This is why the United Nations Children Fund (UNICEF) is encouraging countries to work on ensuring equal access to education in future crises, as they say that school closures are not unique only to the COVID-19 pandemic but can happen due to many other factors in the future. According to UNICEF, available evidence suggests that about 30 percent of school children worldwide are not able to learn remotely. Since the COVID 19 pandemic is still an ongoing global problem, online or remote learning will continue to play an important role in delivering education in the near future.

The European Commission Report on education also notes that COVID-19 pandemic has influenced the education system in all three countries. 

North Macedonia and Albania are moderately prepared but Kosovo is at an early stage of preparation for education. The quality of education continues to be poor and needs to be significantly improved in Kosovo, are some of the conclusions in the report. The European Commission report on education also notes that Albania was faced with an earthquake, which caught the system unprepared, which as such was not equipped with adequate teachers’ training and teaching practices to ensure effective distance learning.

The progress report states that the three countries should improve access to quality of education for all, especially children with disabilities and children from Roma communities, and improve support for teachers’ training and professional development as well. 

Pandemic’s impact on children’s mental health

Students in elementary school in Skopje. Photo by Ivana Stojkova

But the pandemic has not only caused difficulties in the learning process for students. It also had an impact on their emotional state and mental health. For students, the pandemic meant an immediate lockdown within the apartment, without contact with each other, and this was accompanied by emotions such as fear, solitude, pessimism.

Some of the parents we talked to say that the fact that children were spending a lot of time at home in front of the computers not having the opportunity to socialise and interact with their friends and teachers in person, influenced their mood, their discipline, and behaviour.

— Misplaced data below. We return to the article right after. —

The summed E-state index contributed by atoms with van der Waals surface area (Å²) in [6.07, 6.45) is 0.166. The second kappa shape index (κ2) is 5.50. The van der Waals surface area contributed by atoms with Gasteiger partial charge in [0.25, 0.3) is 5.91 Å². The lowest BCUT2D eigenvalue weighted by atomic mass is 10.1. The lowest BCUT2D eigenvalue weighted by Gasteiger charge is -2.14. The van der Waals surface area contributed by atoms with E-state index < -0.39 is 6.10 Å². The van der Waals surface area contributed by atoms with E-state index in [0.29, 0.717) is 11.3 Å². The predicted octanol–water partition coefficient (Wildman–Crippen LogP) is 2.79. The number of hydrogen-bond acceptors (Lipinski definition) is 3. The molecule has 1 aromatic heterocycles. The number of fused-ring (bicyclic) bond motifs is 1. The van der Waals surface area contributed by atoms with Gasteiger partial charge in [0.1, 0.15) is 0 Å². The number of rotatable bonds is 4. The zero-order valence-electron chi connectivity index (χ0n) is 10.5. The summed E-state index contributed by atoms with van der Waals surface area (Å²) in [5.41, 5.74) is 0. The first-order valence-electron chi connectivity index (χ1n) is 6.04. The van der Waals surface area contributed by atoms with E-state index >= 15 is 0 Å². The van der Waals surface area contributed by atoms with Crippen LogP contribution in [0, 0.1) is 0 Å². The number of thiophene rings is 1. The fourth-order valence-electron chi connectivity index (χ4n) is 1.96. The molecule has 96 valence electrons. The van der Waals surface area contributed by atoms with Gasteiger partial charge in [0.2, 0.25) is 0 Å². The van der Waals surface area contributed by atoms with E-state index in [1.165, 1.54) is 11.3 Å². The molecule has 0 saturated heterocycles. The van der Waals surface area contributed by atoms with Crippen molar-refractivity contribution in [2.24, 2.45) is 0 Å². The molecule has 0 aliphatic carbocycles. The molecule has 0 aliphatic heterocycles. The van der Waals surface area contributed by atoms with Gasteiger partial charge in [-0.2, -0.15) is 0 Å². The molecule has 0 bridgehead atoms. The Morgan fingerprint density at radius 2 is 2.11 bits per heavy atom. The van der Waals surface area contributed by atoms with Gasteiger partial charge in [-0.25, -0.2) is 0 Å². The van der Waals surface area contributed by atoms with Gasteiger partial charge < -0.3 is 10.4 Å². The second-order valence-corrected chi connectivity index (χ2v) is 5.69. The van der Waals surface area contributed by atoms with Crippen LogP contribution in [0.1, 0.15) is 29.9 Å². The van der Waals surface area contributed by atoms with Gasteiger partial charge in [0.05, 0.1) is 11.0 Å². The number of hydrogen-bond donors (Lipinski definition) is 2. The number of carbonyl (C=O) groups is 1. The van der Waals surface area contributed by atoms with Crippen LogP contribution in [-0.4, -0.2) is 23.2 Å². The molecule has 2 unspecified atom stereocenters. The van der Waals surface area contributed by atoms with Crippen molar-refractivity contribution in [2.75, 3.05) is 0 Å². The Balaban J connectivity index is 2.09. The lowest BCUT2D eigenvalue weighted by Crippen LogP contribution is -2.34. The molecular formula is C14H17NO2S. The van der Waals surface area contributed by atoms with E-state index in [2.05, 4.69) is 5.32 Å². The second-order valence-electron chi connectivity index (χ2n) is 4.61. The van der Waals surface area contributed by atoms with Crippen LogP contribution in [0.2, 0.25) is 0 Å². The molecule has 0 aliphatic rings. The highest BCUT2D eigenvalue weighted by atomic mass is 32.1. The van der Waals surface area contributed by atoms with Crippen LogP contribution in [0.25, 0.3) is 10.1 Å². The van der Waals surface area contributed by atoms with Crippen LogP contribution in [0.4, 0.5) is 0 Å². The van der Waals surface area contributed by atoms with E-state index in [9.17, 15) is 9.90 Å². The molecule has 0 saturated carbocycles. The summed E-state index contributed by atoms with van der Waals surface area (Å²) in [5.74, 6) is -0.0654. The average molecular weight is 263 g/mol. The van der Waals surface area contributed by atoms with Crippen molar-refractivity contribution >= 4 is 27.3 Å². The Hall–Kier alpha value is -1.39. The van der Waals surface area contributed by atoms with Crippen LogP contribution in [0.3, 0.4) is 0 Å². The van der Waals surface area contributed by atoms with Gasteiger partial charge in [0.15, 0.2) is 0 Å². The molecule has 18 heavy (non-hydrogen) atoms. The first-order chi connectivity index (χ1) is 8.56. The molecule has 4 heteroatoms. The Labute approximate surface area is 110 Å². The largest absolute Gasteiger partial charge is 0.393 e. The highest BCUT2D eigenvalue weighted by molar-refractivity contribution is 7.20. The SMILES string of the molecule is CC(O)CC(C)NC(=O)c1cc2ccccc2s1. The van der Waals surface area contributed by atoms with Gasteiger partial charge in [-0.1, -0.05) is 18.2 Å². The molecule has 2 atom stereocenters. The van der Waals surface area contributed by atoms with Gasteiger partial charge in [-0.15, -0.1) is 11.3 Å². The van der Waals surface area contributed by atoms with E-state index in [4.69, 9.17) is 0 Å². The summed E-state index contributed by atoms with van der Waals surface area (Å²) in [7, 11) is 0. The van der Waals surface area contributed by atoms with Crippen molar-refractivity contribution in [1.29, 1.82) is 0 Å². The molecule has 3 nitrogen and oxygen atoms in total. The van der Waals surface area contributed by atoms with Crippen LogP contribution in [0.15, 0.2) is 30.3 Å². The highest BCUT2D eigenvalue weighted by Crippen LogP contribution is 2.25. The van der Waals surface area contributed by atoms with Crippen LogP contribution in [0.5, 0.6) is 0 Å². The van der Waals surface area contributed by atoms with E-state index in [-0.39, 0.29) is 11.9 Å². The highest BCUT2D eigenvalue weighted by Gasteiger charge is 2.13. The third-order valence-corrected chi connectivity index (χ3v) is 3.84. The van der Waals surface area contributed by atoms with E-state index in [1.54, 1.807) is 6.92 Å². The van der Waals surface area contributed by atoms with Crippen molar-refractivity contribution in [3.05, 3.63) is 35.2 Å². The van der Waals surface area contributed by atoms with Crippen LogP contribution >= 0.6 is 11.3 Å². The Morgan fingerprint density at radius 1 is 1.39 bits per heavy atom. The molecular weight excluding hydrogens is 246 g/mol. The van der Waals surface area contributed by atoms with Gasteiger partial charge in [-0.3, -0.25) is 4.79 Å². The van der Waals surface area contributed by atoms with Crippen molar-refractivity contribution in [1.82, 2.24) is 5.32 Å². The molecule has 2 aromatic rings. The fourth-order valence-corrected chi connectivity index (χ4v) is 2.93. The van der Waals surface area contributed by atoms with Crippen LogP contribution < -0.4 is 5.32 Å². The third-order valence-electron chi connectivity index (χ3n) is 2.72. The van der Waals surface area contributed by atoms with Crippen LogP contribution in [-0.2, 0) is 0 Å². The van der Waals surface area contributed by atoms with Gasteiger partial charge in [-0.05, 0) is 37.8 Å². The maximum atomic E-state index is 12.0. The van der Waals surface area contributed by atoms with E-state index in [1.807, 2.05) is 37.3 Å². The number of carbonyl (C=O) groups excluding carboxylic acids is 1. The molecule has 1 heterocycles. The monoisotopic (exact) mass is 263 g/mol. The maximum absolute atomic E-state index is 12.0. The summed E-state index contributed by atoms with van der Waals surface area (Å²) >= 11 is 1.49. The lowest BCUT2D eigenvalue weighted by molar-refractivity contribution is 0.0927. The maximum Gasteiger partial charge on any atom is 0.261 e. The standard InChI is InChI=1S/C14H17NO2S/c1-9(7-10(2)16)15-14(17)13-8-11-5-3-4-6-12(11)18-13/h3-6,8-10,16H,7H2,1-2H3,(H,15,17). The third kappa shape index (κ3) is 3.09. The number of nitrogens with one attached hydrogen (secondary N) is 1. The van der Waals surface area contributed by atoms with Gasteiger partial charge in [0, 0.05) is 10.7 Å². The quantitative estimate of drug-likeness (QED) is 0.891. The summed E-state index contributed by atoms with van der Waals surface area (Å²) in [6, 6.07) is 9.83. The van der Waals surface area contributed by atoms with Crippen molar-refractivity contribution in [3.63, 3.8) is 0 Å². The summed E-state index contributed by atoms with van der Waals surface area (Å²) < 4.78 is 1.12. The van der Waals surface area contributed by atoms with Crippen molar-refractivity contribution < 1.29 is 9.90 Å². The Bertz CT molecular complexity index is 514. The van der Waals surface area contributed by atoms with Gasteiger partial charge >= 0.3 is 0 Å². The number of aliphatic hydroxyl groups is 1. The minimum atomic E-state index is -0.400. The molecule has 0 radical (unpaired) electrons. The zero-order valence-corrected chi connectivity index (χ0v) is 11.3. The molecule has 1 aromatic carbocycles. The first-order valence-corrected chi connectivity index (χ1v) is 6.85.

Jana Janeski Risteski is a parent of two schoolchildren. She says that besides education, she is also concerned about the impact of the pandemic on the mental health of the children.

“I think the biggest problem is the communication between them. They are limited and this has a very bad effect on their further development. They can gain knowledge in many ways, but the opportunity to socialise here is unfortunately inaccessible to these generations. They do not have many opportunities to socialise or to have normal communication, and that will leave lasting consequences on their mental health,” she says.

Graduation parties, ceremonies at the end of the school year – all these joyful moments during school years were taken away from students during the pandemic.

This resulted in negative emotions like loneliness, stress, pessimism, fatigue, that were dominant among a lot of students, as psychologists note. 

“Anxiety and depression were the most frequent issues of persons seeking psychotherapeutic help. Uncertainty and fear about the future are key elements in the emergence of anxiety. House stay without contact with people, pessimism about the situation, prompted depressive thoughts. Sleep disorders were also a further problem encountered by individuals who seeked their psychotherapist. Of course, the number of demands has increased.” Manjola Çollaku, a psychotherapist from Albania, says: 

Psychotherapist CBT, Manjola Çollaku

“I cannot make a division between pupils and students when they seek help, I personally have had more adults. Students, especially those in the stage of puberty / adolescence, are more difficult to treat,” – Çollaku continues. 

Since the beginning of this school year, most governments have decided to reopen schools, even though the pandemic is not over yet. The conclusion was that nothing can take the place of the classroom and the physical presence in schools. Both teachers and students were delighted that they are back in the classrooms, even if it is under strict protective measures and pandemic protocols. 

Now that the lectures are in class, everything seems easier. With a mask in her face, G. is studying again in the city library with her friends and she’s enjoying her student life. She can’t imagine going back to isolation and studying mathematics on her own, in front of the computer.  

Written by: Albiona Hajdari (Kosovo), Megi Cuka (Albania), Ivana Stojkova (North Macedonia) 

Twelve teams of three young journalists from at least two different countries from the Western Balkans worked over the course of eight weeks, with the support of experienced mentors, to produce regional stories focused on youth. This story was developed through the Media for All programme funded by the UK Government. The content gathered and views expressed are the sole responsibility of the authors.